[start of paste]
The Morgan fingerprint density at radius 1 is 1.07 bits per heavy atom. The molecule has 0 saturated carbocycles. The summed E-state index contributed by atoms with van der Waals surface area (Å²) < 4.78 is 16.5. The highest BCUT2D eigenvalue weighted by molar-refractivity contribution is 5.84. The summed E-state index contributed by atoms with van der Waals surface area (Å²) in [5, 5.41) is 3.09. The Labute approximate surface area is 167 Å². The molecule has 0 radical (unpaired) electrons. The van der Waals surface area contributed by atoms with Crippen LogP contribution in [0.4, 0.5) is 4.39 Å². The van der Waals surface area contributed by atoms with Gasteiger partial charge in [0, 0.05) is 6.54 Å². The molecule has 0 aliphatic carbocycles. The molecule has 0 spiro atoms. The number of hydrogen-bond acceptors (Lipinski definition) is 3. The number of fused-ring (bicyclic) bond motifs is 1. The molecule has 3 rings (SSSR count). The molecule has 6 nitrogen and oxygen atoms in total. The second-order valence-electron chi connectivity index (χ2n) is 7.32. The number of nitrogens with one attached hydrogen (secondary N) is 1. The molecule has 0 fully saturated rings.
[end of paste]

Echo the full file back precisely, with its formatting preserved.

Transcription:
The Morgan fingerprint density at radius 1 is 1.07 bits per heavy atom. The molecule has 0 saturated carbocycles. The summed E-state index contributed by atoms with van der Waals surface area (Å²) < 4.78 is 16.5. The highest BCUT2D eigenvalue weighted by molar-refractivity contribution is 5.84. The summed E-state index contributed by atoms with van der Waals surface area (Å²) in [5, 5.41) is 3.09. The Labute approximate surface area is 167 Å². The molecule has 0 radical (unpaired) electrons. The van der Waals surface area contributed by atoms with Crippen LogP contribution in [0.4, 0.5) is 4.39 Å². The van der Waals surface area contributed by atoms with Gasteiger partial charge in [0, 0.05) is 6.54 Å². The molecule has 0 aliphatic carbocycles. The molecule has 0 spiro atoms. The number of hydrogen-bond acceptors (Lipinski definition) is 3. The number of fused-ring (bicyclic) bond motifs is 1. The molecule has 3 rings (SSSR count). The molecule has 6 nitrogen and oxygen atoms in total. The second-order valence-electron chi connectivity index (χ2n) is 7.32. The number of nitrogens with one attached hydrogen (secondary N) is 1. The molecule has 0 fully saturated rings.